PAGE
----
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These hilarious wildlife photographs will cheer up your day

Comedy Wildlife Photography Awards 2021
(Image credit: Giovanni Querzani/Comedy Wildlife Photography Awards 2021)

If you love cute photographs of animals then the annual Comedy Wildlife Photography Awards are a must - and are guaranteed to bring a smile to your face. The 2021 competition is well under way - with entries due to close on 30 June. But to get you in the mood - and to encourage for you to dig out your most amusing images of wildlife, the organizers had released some of the most amusing entries it has received so far. Some will have you rolling on the floor laughing, like the shot above of a lion by Giovanni Querzani in the Serengeti National Park, Tanzania.

Giovanni took the image using his Sony A7 (opens in new tab) mirrorless camera fitted with a Sony 70-300mm f/4.5-5.6 G OSS lens, using an ISO320 exposure of 1/500sec at f/6.3.

Other gems submitted so far include:

Bald eagle gets a surprise from a prarie dog, shot by Arthur Trevino in Colorado, USA. Sony A9 (opens in new tab) with Sony FE 200-600mm f/5.6-6.3 G OSS (opens in new tab). 1/1000sec at f/11, ISO500. (Image credit: Arthur Trevino/Comedy Wildlife Photography Awards 2021)
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Monday Morning Mood by Andrew Mayes - Pied Starling shot in the Rietvlei Nature Reserve, South Africa. Canon EOS 800D (opens in new tab) DSLR with Sigma 150-600mm f/5.6-6.3 Contemporary lens. 1/640sec at f/6.3, ISO800. (Image credit: Andrew Mayes/Comedy Wildlife Photography Awards 2021)
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"Quarantine Life". Family of raccoons shot by Kevin Biskaborn in South Western Ontario, Canada.  Olympus OM-D E-M1 (opens in new tab) with Zuiko 40-150mm f/2.8. 1/200sec at f/2.8, ISO500. (Image credit: Kevin Biskaborn/Comedy Wildlife Photography Awards 2021)
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Yellow Bittern, Singapore. Olympus OM-D E-M1 II (opens in new tab) with Zuiko 300mm f/4 with 1.4x teleconverter (opens in new tab). 1/800sec at f/5.6, ISO200. (Image credit: KT Wong/Comedy Wildlife Photography Awards)
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Boxfish, Curacao, Dutch Caribbean. Canon PowerShot G7 II (opens in new tab). 1/125sec at f/7.1, ISO320. (Image credit: Phillip Stahr/Comedy Wildlife Photography Awards)
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Last year's winning shot

Last year's Comedy Wildlife Photographer of the Year winner (Image credit: Mark Fitzpatrick/Comedy Wildlife Awards 2020)
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The winner of the Comedy Wildlife Photography Awards 2020 was Mark Fitzpatrick from Australia - who shot this underwater image of a turtle giving the bird. It was shot when the Australian photographer was swimming off Lady Elliot Island in Queensland, Australia.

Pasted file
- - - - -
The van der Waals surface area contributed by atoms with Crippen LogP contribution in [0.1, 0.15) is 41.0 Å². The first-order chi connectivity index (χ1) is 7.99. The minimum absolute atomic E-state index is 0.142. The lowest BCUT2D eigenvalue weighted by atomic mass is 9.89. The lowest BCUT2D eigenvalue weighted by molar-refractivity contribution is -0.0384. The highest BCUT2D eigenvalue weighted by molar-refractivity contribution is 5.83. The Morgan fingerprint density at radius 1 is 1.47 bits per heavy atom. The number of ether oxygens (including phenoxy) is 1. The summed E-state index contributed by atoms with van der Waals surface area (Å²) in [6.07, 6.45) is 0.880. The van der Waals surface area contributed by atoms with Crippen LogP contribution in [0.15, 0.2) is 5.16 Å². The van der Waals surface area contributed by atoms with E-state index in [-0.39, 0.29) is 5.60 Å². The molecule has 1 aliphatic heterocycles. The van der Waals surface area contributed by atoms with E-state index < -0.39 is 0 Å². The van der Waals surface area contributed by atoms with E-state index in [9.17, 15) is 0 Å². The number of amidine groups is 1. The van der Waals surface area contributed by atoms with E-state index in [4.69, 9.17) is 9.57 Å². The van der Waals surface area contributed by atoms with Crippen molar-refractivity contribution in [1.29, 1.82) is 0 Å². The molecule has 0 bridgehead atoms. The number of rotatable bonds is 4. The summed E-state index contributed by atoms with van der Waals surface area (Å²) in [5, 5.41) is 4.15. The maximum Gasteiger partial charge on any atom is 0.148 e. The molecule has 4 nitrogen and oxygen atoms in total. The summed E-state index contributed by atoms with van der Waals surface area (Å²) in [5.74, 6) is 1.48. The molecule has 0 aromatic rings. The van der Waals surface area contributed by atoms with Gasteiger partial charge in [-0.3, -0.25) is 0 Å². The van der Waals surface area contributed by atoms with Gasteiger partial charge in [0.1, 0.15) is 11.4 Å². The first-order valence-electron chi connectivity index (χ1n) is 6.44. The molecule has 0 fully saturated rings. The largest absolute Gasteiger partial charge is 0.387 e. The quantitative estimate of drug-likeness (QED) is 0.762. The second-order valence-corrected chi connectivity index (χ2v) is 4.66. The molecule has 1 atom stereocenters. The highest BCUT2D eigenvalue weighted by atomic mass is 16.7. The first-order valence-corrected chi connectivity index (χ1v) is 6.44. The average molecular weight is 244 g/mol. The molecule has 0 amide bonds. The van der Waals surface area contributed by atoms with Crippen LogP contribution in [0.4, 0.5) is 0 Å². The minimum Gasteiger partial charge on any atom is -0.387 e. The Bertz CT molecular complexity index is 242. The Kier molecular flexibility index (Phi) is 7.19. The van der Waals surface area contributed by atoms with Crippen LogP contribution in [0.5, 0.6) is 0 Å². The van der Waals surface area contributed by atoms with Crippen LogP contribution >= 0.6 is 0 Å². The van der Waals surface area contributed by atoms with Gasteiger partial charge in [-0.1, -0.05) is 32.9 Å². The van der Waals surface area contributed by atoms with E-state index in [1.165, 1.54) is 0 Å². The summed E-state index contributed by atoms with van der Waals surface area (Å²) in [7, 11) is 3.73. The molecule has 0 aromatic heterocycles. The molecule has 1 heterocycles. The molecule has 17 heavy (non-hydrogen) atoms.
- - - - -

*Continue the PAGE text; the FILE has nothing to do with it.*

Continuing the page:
Now in its seventh year, the Comedy Wildlife Photography Awards were co-founded in 2015 by professional photographers Paul Joynson-Hicks MBE and Tom Sullam. The duo wanted to create a competition that focused on the lighter side of wildlife photography and would help promote the conservation of wildlife and habitats through humor. Each year, the competition highlights a charity working tirelessly to protect vulnerable species. For 2021 the competition is supporting Save Wild Orangutans by donating 10% of its total net revenue to the charity. The initiative safeguards wild orangutans in and around Gunung Palung National Park, Borneo.

The Comedy Wildlife Photography Awards 2021 is free to enter. Photographers can enter up to ten photographs across the six categories which include Land, Air, Juniors (for those aged 16 and under), Portfolio (a selection of four images), Underwater and Video Clips. This year the prizes range from a once-in-a-lifetime safari in the Maasai Mara in Kenya, a subscription to Affinity Photo, and a camera bag from ThinkTank. For more details visit the Comedy Wildlife Photography Awards website (opens in new tab).

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Chris George has worked on Digital Camera World since its launch in 2017. He has been writing about photography, mobile phones, video making and technology for over 30 years – and has edited numerous magazines including PhotoPlus, N-Photo, Digital Camera, Video Camera, and Professional Photography. 


His first serious camera was the iconic Olympus OM10, with which he won the title of Young Photographer of the Year - long before the advent of autofocus and memory cards. Today he uses a Nikon D800, a Fujifilm X-T1, a Sony A7, and his iPhone 11 Pro.


He has written about technology for countless publications and websites including The Sunday Times Magazine, The Daily Telegraph, Dorling Kindersley, What Cellphone, T3 and Techradar.